The purpose of this thesis is to demonstrate the distinct and purposeful differences of the language of evaluation between English textbooks and Japanese textbooks. This thesis applies Appraisal system in Systemic Functional Linguistics to the language arts textbooks used in 2nd to 4th grade classrooms in Japan and in the U.S. The analysis shows that the number of Attitudinal lexical items, especially invoked Attitude, is notably higher than that in the English texts. The analysis also shows that the Japanese texts employ Judgement lexis, which is a resource to form a sense of group harmony, more than the other Attitudinal lexis. On the other hand, although the overall frequency of Attitudinal lexis is not high, the English texts employ Affect and Appreciation lexical items more frequently than Judgement lexical items. The analysis on the deployment of Attitudinal lexis in the texts illustrates that the Japanese texts favor inscribed Judgement items to tell readers the protagonists' characteristic in the initial stage of the story, whereas the English texts deploy the protagonists' emotional states first. This thesis argues that the language of evaluation used in the texts is responsible for instructing readers, that is elementary school students, on how to interpret interpersonal meanings as well as ideational meanings. Furthermore, the purposeful differences analyzed in this thesis reveal how knowledge is selected in the curriculum guidelines, and presented in culture-specific ways.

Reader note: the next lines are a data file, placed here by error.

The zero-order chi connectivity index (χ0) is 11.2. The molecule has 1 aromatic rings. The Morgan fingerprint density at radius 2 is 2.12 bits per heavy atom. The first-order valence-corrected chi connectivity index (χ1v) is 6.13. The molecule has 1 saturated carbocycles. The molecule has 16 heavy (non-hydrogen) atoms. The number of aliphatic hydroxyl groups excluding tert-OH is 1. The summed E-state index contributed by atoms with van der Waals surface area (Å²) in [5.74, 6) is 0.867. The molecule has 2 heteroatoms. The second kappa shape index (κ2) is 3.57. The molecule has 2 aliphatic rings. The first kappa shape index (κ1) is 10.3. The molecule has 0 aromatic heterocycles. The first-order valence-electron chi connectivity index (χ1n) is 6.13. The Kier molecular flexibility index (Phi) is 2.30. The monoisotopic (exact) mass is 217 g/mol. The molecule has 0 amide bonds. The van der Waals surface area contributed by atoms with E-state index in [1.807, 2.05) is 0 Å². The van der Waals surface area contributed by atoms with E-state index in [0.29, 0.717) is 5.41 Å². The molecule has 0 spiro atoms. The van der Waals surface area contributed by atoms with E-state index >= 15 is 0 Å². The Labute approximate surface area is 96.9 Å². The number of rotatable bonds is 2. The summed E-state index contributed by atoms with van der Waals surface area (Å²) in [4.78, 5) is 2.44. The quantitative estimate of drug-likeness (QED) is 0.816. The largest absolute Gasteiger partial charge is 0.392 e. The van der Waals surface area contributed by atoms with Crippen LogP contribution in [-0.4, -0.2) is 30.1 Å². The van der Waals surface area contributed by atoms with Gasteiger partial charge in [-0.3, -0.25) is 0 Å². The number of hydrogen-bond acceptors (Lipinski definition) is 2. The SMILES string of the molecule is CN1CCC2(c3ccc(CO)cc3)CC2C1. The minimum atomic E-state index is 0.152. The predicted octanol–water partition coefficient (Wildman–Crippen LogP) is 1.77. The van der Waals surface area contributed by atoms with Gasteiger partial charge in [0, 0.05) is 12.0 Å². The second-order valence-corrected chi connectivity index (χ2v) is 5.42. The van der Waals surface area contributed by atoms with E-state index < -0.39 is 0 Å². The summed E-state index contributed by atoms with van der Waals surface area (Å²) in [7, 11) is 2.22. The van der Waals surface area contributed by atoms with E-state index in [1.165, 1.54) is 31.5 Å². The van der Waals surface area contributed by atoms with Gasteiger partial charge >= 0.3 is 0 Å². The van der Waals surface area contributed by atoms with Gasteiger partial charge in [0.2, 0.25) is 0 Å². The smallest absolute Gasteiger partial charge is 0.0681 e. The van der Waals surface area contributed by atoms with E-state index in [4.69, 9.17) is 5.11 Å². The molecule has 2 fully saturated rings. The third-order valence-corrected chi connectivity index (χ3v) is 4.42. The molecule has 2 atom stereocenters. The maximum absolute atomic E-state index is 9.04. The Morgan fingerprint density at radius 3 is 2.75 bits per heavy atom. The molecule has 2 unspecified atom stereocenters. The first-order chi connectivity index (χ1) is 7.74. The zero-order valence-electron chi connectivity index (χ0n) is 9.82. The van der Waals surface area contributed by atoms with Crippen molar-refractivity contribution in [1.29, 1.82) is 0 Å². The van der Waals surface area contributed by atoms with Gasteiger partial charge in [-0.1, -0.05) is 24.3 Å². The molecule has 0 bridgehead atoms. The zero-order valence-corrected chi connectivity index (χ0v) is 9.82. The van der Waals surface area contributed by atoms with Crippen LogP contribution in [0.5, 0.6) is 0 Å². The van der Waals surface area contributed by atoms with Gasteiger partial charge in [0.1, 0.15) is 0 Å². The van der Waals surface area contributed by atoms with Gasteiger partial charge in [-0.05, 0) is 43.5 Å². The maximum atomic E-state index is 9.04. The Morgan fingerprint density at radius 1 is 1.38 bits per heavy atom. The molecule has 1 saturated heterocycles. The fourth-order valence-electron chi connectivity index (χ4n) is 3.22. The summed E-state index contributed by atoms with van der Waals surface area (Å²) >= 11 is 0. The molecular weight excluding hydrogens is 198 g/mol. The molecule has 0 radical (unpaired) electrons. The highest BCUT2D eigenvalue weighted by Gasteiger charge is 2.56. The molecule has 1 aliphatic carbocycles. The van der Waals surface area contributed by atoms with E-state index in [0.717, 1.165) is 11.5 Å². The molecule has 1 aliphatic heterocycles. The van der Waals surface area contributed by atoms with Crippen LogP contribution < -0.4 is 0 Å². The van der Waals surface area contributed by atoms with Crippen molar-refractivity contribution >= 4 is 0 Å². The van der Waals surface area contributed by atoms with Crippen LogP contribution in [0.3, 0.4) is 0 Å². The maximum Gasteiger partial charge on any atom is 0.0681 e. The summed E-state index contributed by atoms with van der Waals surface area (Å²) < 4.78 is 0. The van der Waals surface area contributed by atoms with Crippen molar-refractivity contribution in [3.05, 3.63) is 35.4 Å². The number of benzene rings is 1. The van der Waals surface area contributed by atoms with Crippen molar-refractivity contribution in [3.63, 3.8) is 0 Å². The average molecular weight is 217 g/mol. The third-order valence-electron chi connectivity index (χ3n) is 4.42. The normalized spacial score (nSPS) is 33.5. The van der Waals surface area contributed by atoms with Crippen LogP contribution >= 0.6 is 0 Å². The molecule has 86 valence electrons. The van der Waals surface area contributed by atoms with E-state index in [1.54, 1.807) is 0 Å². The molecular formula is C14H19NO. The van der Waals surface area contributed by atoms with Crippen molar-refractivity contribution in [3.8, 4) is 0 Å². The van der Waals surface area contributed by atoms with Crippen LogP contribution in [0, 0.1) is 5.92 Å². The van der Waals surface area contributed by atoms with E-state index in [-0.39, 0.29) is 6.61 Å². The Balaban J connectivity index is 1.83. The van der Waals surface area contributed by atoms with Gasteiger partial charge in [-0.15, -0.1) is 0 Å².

|Commitee:||Teruya, Kazuhiro, Zhao, Jun|
|School Location:||United States -- West Virginia|
|Source:||MAI 50/05M, Masters Abstracts International|
|Keywords:||Appraisal, Discourse analysis, Language arts textbooks, Language of evaluation, School curriculum, Sfl|
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